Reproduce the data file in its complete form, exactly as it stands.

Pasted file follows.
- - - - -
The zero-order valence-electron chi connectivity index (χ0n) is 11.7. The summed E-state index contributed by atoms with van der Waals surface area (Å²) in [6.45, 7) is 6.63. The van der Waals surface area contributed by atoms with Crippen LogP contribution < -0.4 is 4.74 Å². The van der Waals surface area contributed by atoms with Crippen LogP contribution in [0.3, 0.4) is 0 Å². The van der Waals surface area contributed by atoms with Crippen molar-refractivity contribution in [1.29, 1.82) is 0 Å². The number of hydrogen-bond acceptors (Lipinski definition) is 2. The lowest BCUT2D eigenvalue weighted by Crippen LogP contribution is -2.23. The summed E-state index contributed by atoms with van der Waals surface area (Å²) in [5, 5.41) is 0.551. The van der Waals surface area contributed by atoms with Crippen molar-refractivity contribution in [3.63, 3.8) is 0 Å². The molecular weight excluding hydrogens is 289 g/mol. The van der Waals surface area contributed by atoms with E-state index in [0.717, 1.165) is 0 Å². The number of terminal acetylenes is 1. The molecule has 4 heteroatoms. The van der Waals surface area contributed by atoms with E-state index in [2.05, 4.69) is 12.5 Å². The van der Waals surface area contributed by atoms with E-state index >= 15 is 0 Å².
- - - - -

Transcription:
The zero-order valence-electron chi connectivity index (χ0n) is 11.7. The summed E-state index contributed by atoms with van der Waals surface area (Å²) in [6.45, 7) is 6.63. The van der Waals surface area contributed by atoms with Crippen LogP contribution < -0.4 is 4.74 Å². The van der Waals surface area contributed by atoms with Crippen LogP contribution in [0.3, 0.4) is 0 Å². The van der Waals surface area contributed by atoms with Crippen molar-refractivity contribution in [1.29, 1.82) is 0 Å². The number of hydrogen-bond acceptors (Lipinski definition) is 2. The lowest BCUT2D eigenvalue weighted by Crippen LogP contribution is -2.23. The summed E-state index contributed by atoms with van der Waals surface area (Å²) in [5, 5.41) is 0.551. The van der Waals surface area contributed by atoms with Crippen molar-refractivity contribution in [3.63, 3.8) is 0 Å². The molecular weight excluding hydrogens is 289 g/mol. The van der Waals surface area contributed by atoms with E-state index in [0.717, 1.165) is 0 Å². The number of terminal acetylenes is 1. The molecule has 4 heteroatoms. The van der Waals surface area contributed by atoms with E-state index in [2.05, 4.69) is 12.5 Å². The van der Waals surface area contributed by atoms with E-state index >= 15 is 0 Å².